Jhesu Crist and seinte Benedight,Blesse this hous from every wikked wight.
Context: Chaucer, to bind together his collection of tales, establishes the framework of a group of pilgrims traveling from the Tabard Inn in Southwark to the shrine of Thomas à Becket at Canterbury and telling tales to make the trip less tiresome. In the Prologue, the pilgrims are introduced and described in sharp detail. Among the most memorable of the travelers is a poor clerk, or student, who would choose from the world's riches a mere collection of books.
A CLERK ther was of Oxenford also,That unto logyk hadde longe ygo.As leene was his hors as is a rake,And he nas nat right fat, I undertake,But looked holwe, and therto sobrely.Ful thredbare was his overeste courtepy;For he hadde geten hym yet no benefice,Ne was so worldly for to have office.For hym was levere have at his beddes heedTwenty bookes, clad in blak or reed,Of Aristotle and his philosophie,Than robes riche, or fithele, or gay sautrie.
Context: In the Prologue to The Canterbury Tales, Chaucer describes each of the pilgrims who have met and decided to travel together to Canterbury, to the shrine of Thomas à Becket. One of the pilgrims is a worldly monk who would rather hunt than do anything else. He has "many a deyntee horse . . . in stable" and "Grehoundes he hadd as swift as fowel in flight." Chaucer, in his typical way, describes this monk, using the berry analogy which has become commonplace in our speech:
His bootes souple, his hors in greet estaat,Now certeinly he was a fair prelaat;He was nat pale as a forpyned goost.A fat swan loved he best of any roost.His palfrey was as broun as is a berye.
Context: Palamon and Arcite, two noble cousins of Thebes, have been taken prisoner by Theseus and sentenced to life imprisonment without hope of ransom. One May morning Palamon is looking out of the window when he sees Emilia, younger sister of Hippolyta, wife of Theseus, king of Athens. Arcite also looks out the window, and seeing Emilia, falls in love with her. The two cousins and sworn friends try to resolve the situation of their being in love with the same girl, but neither will admit the other's superior claims to her. Arcite reminds Palamon that their arguing is futile, since both are in prison without ransom for life. Then to illustrate the futility of their loving, he tells a tale about two dogs fighting over a bone.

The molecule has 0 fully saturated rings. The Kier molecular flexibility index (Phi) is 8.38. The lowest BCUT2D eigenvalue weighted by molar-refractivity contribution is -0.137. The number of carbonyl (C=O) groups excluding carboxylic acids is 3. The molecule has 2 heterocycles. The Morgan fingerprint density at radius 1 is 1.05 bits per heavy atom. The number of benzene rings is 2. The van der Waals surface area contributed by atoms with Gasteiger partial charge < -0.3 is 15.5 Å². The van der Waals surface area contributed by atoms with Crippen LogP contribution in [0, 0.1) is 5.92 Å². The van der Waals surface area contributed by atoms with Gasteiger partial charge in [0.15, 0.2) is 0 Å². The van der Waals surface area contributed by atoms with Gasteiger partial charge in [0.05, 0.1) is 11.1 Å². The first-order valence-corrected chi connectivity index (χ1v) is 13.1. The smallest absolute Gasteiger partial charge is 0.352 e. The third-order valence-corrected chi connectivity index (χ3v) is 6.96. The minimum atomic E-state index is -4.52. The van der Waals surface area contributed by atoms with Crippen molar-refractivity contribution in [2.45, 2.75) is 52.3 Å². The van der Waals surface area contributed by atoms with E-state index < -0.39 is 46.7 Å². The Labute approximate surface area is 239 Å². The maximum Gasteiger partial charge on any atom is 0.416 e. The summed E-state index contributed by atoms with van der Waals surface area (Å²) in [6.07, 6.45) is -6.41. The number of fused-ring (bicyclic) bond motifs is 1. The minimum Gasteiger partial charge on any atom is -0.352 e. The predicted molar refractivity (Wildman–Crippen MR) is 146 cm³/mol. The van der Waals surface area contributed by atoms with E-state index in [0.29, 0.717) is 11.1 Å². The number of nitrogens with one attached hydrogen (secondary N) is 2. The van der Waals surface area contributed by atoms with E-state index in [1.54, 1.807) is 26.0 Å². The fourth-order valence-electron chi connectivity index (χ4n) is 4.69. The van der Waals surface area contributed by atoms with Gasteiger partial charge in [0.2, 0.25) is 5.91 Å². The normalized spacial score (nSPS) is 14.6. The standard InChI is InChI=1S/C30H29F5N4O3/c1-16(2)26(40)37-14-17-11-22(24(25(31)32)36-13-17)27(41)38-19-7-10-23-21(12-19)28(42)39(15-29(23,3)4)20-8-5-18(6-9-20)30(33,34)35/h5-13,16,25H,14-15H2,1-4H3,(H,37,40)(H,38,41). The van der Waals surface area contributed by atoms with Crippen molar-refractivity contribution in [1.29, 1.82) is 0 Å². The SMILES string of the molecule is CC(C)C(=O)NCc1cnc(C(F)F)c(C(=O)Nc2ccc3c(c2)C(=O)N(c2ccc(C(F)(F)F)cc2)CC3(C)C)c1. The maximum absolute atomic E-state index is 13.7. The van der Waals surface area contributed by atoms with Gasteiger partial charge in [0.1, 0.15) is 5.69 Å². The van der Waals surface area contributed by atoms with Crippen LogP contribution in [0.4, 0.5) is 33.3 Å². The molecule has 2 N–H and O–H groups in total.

We stryve as dide the houndes for the boon;They foughte al day, and yet hir part was noon.Ther cam a kyte, whil that they were so wrothe,And baar awey the boon bitwixe hem bothe.And therfore, at the kynges court, my brother,Ech man for hymself, ther is noon oother.Love, if thee list, for I love and ay shal,And soothly, leeve brother, this is al.
Context: Some merchants have gone to Rome, and there have seen the Emperor's daughter named Constance, who is as good as she is beautiful, is virtuous and kind, "the mirror of all kindness." When the merchants return, they report her beauty to all. A gentleman in Surrey hears of Constance's beauty and determines to marry her. He seeks from these merchants some suggestions as to how he might accomplish his ends. He will do anything for her, for, as he says, "in this woe I can not long endure." His protestations of love are probably correct, for his stars clearly revealed his fate.
Paraventure in thilke large bookWhich that men clepe the hevene ywriten wasWith sterres, when that he his birthe took,That he for love sholde han his deeth, allas!For in the steeres, clerer than is glas,Is writen, God woot, whoso koude it rede,The deeth of every man, withouten drede.
Context: The Wife of Bath, the famous scold who wears red hose, has a red face, and is gap-toothed, has been married five times, and is looking for husband number six. Named Alice, she begins her tale with a Prologue that is long enough to be her story, about how women must have supremacy over men. She details what happened to her fourth husband. In her determination to rule her husbands, she was a cross which her fourth had to bear. "He was a reveler; / That is to say, he had a paramour," and Alice was jealous of her. Alice was young and lively herself and wanted her husband. The proverb was used by John Heywood (Proverbs, Part I, chapter xi), by Shakespeare (Merry Wives of Windsor, Act II, sc. ii, l. 60), and is common in everyday talk. Chaucer's Wife of Bath quite frankly discusses the torture she imposed on her husband:
I seye, I hadde in herte greet despitThat he of any oother had delit.But he was quit, by God and by Seint Joce!I made hym of the same wode a croce;Nat of my body, in no foul manereBut certeinly, I made folk swich cheereThat in his owene grece I made hym fryeFor angre, and for verray jalousye.
Context: The Canterbury pilgrims, having met by chance at the Tabard Inn in Southwark on their way to the shrine of Thomas à Becket at Canterbury, decide to tell tales to make the journey less boring. In the Prologue, Chaucer, to establish the tale-telling framework and to identify the participants of his work, describes vividly his pilgrims. Among the memorable characters is a clerk, or student, noted for his dedication to acquiring and sharing knowledge.